A number of strategies can help to reduce costs. Bulletins belonging to or linked with established organizations such as teaching institutions or hospitals tend to have an advantage in terms of human, financial, material and administrative resources. For example, you may be able to negotiate to use the organization’s computers and other electronic facilities for desktop publishing. Reference materials that are already available can also be easily used.
It is best to clearly define the scope of the bulletin and its target audience. A focused activity helps limit spending while increasing the bulletin’s expertise within a defined area.
It may be possible to reduce printing costs by using fewer colours or publishing fewer pages.
Distribution of a bulletin can be costly. This task, although as important as publication, is often neglected or carried out inefficiently. To save on distribution costs it is essential to find out which mailing services have the lowest rates. Establishing good links with other organizations can also be of assistance in distribution. It may be possible to reduce costs considerably by using a mechanism that is already in place. For example, in some cases a drug bulletin is distributed together with another journal, such as a national journal of a medical or pharmaceutical association. Bulletins which have a long experience of subscription, distribution and promotion can help less experiences ones. For example, as well as editorial training sessions, la revue Prescrire has organized special sessions on these topics for young bulletins.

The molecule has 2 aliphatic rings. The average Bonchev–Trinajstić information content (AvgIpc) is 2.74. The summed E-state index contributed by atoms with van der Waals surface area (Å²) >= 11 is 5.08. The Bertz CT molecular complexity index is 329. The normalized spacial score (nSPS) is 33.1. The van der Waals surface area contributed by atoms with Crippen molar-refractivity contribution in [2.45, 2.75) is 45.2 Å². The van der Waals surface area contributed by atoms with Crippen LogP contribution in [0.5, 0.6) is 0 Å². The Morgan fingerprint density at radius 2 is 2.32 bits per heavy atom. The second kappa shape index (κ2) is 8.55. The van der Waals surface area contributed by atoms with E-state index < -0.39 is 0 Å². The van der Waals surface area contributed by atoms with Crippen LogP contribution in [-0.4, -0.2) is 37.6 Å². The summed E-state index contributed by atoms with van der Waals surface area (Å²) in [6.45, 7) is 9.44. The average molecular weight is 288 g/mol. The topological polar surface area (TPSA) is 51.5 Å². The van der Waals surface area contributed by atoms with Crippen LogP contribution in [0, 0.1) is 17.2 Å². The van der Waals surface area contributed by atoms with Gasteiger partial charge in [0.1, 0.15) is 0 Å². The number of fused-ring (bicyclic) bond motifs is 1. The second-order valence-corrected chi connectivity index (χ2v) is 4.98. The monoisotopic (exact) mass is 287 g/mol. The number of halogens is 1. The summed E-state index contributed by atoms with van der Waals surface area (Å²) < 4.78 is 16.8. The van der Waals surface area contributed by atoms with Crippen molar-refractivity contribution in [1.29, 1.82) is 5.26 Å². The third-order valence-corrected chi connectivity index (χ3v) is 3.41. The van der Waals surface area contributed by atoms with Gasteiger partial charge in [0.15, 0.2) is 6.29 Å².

Inexpensive electronic communication channels such as e-mail can be an economical means of achieving quick national and international dissemination. Similarly, more and more bulletins are starting to be published on the Internet.2